However, like today, you may submit any limit price to Tethys systems and we will handle automatic conservative conversion to tick size as per regulation. Thus for a $0.05 tick security quoting at 10.00/10.05 and you submit an order at 10.04, Tethys will convert all buys to a limit of 10.00 and sells to 10.05.

2.Tick-size rules apply to all sessions including pre-open, post close, auctions and regular day.

3.Intraday tick size will not change even if price of a security moves below $1.00.

4.Midpoints fills will continue to be operational as normal and in the above example a fill at 10.025 will be permitted in all three test groups. Auctions indicative clearing price maybe at ½ tick.

5.Tethys expects the quote tick-size change itself to have relatively minor market structure effect in Group 1 and Group 2 securities. As stated above, almost 70% of the securities in the test pilot already trade with average bid ask spread in excess of 5 cents. The objective of studying wider quote size, alone, and its effect on liquidity maybe somewhat compromised in the pilot. We may actually see decline in available liquidity in Group3 at bid and ask as market makers and wholesalers are not able to offer minimal price improvement and fill orders.

6.Tethys expects midpoint liquidity to increase substantially. Routing among venues will be of interest. Today mid-point orders fill fees vary dramatically. As an example the BATY exchange does it for free, dark pools charge from 5 mills to 15 mills, NYSE charges 30 mills if you remove liquidity at mid and pays you 15 mills if you add and are in the regular tier (27.5 mills for tier-advantaged routers). However, routing is not simply a matter of fees. Other factors like signal risk, native liquidity etc. need to be factored.

Firms with global experience will manage the tick-size pilot transition well. Outside the United States, price and liquidity dependent tick-size regimes are common. Tick sizes widen as prices go down and as liquidity lessens and vice-versa. The idea behind price based variation is to have somewhat of a constant basis points bid-ask spread. A number of markets also segregate securities by liquidity and securities with higher liquidity have narrower tick size. Over the years, a significant amount of research has been conducted globally on the effect of tick size on liquidity and market-efficiency. We understand the relationship well.

As an example in Japan, the liquid securities (TOPIX 100 members) have the following rule:

Price per share (Yen) Tick Size (Yen)

up to 1,000 – 0.1
up to 3,000 – 0.5
up to 10,000 – 1
up to 30,000 – 5
up to 100,000 – 10
up to 300,000 – 50
up to 1,000,000 -100
up to 3,000,000 – 500
up to 10 million – 1,000
up to 30 million – 5,000
over 30 million – 10,000

While less liquid rest of the Japanese universe trades with the following rule:

Price per share (Yen) Tick Size (Yen)
up to 3,000 – 1
up to 5,000 – 5
up to 30,000 – 10
up to 50,000 – 50
up to 300,000 – 100
up to 500,000 – 500
up to 3 million – 1000
up to 5 million – 5000
up to 30 million – 10,000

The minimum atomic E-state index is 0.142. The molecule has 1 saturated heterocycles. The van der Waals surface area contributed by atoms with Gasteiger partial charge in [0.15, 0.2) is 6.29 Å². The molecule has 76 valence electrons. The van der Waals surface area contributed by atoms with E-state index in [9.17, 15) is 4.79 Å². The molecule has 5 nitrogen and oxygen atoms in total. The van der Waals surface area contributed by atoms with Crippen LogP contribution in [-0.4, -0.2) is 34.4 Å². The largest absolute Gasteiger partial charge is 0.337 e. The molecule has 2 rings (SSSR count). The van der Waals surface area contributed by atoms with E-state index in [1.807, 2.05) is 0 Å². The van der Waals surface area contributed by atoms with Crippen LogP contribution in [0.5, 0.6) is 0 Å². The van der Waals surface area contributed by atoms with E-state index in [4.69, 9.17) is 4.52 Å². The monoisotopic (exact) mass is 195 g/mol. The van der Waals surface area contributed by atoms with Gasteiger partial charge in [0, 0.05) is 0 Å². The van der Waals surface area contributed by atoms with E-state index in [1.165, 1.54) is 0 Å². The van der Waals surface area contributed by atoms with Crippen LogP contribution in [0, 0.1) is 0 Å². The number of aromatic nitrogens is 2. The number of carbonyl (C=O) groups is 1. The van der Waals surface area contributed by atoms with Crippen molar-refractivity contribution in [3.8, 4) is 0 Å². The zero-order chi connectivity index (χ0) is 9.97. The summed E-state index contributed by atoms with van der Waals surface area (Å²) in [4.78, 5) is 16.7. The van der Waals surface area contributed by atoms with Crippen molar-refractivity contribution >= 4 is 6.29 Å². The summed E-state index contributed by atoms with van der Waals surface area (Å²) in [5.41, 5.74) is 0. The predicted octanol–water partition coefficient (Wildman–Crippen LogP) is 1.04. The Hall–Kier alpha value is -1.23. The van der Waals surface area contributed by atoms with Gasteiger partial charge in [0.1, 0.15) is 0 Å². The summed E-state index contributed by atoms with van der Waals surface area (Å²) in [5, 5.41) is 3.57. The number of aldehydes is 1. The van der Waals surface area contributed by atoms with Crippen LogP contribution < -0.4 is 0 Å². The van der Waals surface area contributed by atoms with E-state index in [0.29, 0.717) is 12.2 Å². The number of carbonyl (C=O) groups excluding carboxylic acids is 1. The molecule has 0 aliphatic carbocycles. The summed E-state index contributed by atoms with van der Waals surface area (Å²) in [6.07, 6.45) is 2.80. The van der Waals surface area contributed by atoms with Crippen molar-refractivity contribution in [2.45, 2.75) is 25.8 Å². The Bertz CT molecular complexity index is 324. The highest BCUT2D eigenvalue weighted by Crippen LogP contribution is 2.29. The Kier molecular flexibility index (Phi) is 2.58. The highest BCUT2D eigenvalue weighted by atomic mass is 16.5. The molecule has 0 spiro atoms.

up to 50 million – 50,000
over 50 million  – 100,000

Liquidity Venue Order Handling Changes

Key points

1.The key differences in order handling rules apply to non-displayed orders and ability to offer price improvement for non-retail customers. Group 1 will continue to operate as now. So iceberg and hidden orders at best bid or ask, may be filled by the liquidity venue as today. That means dark pools and market makers will be able to operate as today and internationalization with price improvement will continue in Group 1.

2.Group 2 differs from Group 1 in terms that all trades must happen in increments of $0.05 except midpoint executions, retail order exceptions and negotiated trade exception.

3.Group 3 will feature the trade-at rule. The trade-at rule, in our view, is the most important feature of the test pilot.

It will largely prohibit trading unless the price and size is displayed by a venue. There are exceptions for ISO DAY and TAISO orders. This implies dark pools will not be able to trade at bid and offer in the Group 3 securities.

They will indeed reject or convert such orders to mid-point pegs. Un-displayed orders at BBO in most situations cannot be filled against incoming orders. Market makers will have to display the size if they wish to fill against an incoming order and in corresponding size and will be prohibited from offer sub $0.05 improvement. This will significantly reduce order flow for sale activity. Group 3 will create simpler trading environment where trading happens at bid, ask or mid and lesser off-exchange fragmentation.

Order internalization will be reduced. Dark pools will potentially have a smaller footprint (caveat is mid-point activity in dark). Rebates and fill charges will continue to apply as before.

Algorithm Changes

Key points

1.Tick size changes for all market phases will need to be incorporated.

2.Each of Group1, Group2 and Group3 rules mandate different order handling logic. Algorithms will have to adapt to that.

3.Since the minimum quote spread is larger, signal risk mechanics change and also the optimization between opportunity cost and associated risk and price improvement.

4. Bid-ask queue management will gain additional importance.

5.Mid-point fills will become more important for performance. However, a blind mid-point based order submission strategy will result in inferior performance.

6.Efficient order routing will be very important for Group 3 pilot securities. Dark pools will not be effective at bid and ask in Group 3. Iceberg and hidden orders will lose significant efficacy in Group 3.

7.Details like odd-lot handling block order handling exemptions need to be handled.